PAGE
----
Judge Issues Permanent Injunction Enjoining Practical Effect of Louisiana Medical Treatment Guidelines and Appeal ProcedureIn a significant development impacting the Louisiana Workers' Compensation medical claims process, on March 2, 2017, a Louisiana District Court Judge in East Baton Rouge Parish issued a judgment in the case of Janice Hebert Barber, et al. v. Louisiana Workforce Commission, et al., 19th Judicial District Court, Docket No.: 621,071, Sec. 26, permanently and broadly enjoining, in general and also specific portions of the relevant statutes and regulations of the Louisiana Medical Treatment Guidelines ("MTG") process from being enforced by the Louisiana Office of Workers' Compensation ("OWC") and the pertinent state agencies.
From a historical prospective, in 2009, the Louisiana Legislature completely revised workers' compensation laws by establishing guidelines for medical care and the adjudication of denials of medical treatment. As part of this revision, the Director of the OWC was instructed to promulgate rules to establish a Medical Treatment Schedule. In 2011, the MTG were promulgated and became effective.
In response to the MTG, claimants in the Barber case filed suit, seeking declaratory and injunctive relief challenging the constitutionality of certain provisions of the MTG process. In 2015, the 19th Judicial District Court ("JDC") judge found these provisions unconstitutional and issued a preliminary injunction enjoining the OWC from applying and/or enforcing those provisions. However, on appeal, the Louisiana First Circuit Appellate Court found that the issuance of a preliminary injunction under these circumstances was procedurally inappropriate and remanded the case back to the 19th JDC for a full trial on the merits.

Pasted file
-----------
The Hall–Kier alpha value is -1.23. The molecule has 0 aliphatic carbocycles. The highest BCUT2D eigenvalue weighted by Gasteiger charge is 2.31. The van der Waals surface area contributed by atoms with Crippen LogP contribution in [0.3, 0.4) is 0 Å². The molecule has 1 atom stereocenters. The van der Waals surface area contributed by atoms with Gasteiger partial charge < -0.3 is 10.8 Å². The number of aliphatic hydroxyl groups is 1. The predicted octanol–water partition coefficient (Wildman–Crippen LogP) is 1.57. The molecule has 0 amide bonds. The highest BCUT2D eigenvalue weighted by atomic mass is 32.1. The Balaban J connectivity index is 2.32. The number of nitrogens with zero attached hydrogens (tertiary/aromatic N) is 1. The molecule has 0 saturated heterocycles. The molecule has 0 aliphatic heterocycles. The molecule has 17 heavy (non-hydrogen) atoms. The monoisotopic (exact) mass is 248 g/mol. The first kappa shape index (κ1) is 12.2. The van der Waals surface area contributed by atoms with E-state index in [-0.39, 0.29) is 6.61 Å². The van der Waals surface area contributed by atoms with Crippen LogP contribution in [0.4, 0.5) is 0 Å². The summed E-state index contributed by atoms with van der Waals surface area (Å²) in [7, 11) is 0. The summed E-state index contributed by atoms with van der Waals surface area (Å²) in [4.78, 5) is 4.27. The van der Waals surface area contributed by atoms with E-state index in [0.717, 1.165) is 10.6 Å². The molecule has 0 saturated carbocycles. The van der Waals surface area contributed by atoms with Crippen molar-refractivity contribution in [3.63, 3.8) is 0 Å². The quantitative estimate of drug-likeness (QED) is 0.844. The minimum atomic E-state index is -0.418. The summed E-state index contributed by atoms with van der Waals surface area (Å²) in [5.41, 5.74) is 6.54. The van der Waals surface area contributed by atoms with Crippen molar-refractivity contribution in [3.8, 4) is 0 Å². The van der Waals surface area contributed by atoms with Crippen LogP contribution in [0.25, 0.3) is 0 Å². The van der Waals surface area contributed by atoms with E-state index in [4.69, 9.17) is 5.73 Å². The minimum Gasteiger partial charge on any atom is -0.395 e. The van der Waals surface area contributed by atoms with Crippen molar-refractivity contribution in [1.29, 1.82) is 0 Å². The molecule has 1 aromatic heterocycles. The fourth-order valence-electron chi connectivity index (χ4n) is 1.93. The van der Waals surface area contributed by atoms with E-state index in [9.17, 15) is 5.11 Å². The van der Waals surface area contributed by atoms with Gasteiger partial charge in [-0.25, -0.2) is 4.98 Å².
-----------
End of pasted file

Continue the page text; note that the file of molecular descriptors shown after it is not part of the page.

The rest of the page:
A trial was held on February 7, 2017, and the 19th JDC judge issued a judgement enjoining the OWC from enforcing the MTG, in general, as well as certain statutory provisions of the MTG, including the appeal process to the Louisiana Medical Director. The judgment was signed on March 2, 2017. In response to this ruling, the OWC filed for a suspensive appeal. On March 9, 2017, the 19th JDC granted the OWC's motion for a suspensive appeal, thereby suspending the effect of the trial court's judgment, pending review by the Louisiana Supreme Court.
Although the claimants sought to have the MTG process declared unconstitutional in addition to seeking injunctive relief, there is no specific language in the March 2, 2017 judgment addressing the constitutionality of the MTG and appeal process. The judgment simply states that the Court granted the permanent injunction without specific reasons for such. A request for written reasons was filed on March 7, 2017, which should clarify the court's basis for the ruling.
Under Louisiana law, the Louisiana Supreme Court has original appellate jurisdiction when a law has been declared unconstitutional. However, it is not clear that the 19th JDC declared the MTG provisions unconstitutional, and thus, it is unclear whether the Louisiana Supreme Court will exercise original jurisdiction at this point.
The question now is, "What do we do with MTG and medical claim issues with our Louisiana claims regarding 1010 Forms, Medical Utilization Reviews, and the 1009 Appeals to the Louisiana Medical Director and appeals to the OWC Courts?" The simple answer at this point is, do the same thing we were already doing! With the signed suspensive appeal order in place, suspending the effect of the trial court's ruling, the MTG and all procedures, as they currently exist, are still to be followed pending a final ruling from the Louisiana Supreme Court. Moreover, the OWC has recently issued a notice that, "pending further action of the Appellate Court", the 1009 review process will continue to operate as usual.
We are keeping in touch with the OWC for the most current developments and court rulings, and we will keep you updated on the ultimate resolution of this significant ruling. Should you have any questions in the meantime, please feel free to contact us.